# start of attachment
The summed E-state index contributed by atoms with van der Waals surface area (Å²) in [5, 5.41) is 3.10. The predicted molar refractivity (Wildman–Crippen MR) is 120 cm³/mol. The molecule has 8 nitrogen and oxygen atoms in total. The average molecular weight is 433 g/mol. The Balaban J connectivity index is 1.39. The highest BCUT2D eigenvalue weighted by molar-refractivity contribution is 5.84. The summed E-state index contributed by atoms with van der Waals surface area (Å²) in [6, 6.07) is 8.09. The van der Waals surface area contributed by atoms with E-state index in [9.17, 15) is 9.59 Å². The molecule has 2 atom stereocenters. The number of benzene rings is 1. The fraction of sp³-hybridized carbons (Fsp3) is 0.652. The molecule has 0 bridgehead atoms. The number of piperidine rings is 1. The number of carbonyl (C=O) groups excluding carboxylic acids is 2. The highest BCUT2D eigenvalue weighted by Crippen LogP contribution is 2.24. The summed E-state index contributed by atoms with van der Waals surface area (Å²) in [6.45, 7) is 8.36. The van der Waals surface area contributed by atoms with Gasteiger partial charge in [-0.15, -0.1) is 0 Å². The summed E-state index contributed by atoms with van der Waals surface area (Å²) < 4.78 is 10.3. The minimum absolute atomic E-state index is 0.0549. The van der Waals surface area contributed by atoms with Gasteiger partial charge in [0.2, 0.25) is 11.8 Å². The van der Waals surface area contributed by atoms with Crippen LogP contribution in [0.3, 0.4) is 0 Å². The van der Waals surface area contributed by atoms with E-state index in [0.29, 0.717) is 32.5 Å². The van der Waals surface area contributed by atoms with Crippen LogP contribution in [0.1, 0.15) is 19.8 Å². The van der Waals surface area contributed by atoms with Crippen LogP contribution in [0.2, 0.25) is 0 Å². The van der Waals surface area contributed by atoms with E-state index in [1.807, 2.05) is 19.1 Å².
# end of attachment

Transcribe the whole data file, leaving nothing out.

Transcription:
The summed E-state index contributed by atoms with van der Waals surface area (Å²) in [5, 5.41) is 3.10. The predicted molar refractivity (Wildman–Crippen MR) is 120 cm³/mol. The molecule has 8 nitrogen and oxygen atoms in total. The average molecular weight is 433 g/mol. The Balaban J connectivity index is 1.39. The highest BCUT2D eigenvalue weighted by molar-refractivity contribution is 5.84. The summed E-state index contributed by atoms with van der Waals surface area (Å²) in [6, 6.07) is 8.09. The van der Waals surface area contributed by atoms with E-state index in [9.17, 15) is 9.59 Å². The molecule has 2 atom stereocenters. The number of benzene rings is 1. The fraction of sp³-hybridized carbons (Fsp3) is 0.652. The molecule has 0 bridgehead atoms. The number of piperidine rings is 1. The number of carbonyl (C=O) groups excluding carboxylic acids is 2. The highest BCUT2D eigenvalue weighted by Crippen LogP contribution is 2.24. The summed E-state index contributed by atoms with van der Waals surface area (Å²) in [6.45, 7) is 8.36. The van der Waals surface area contributed by atoms with Gasteiger partial charge in [-0.15, -0.1) is 0 Å². The summed E-state index contributed by atoms with van der Waals surface area (Å²) < 4.78 is 10.3. The minimum absolute atomic E-state index is 0.0549. The van der Waals surface area contributed by atoms with Gasteiger partial charge in [0.2, 0.25) is 11.8 Å². The van der Waals surface area contributed by atoms with Crippen LogP contribution in [0.3, 0.4) is 0 Å². The van der Waals surface area contributed by atoms with E-state index in [0.29, 0.717) is 32.5 Å². The van der Waals surface area contributed by atoms with Crippen LogP contribution in [0.1, 0.15) is 19.8 Å². The van der Waals surface area contributed by atoms with Crippen LogP contribution in [0.2, 0.25) is 0 Å². The van der Waals surface area contributed by atoms with E-state index in [1.807, 2.05) is 19.1 Å².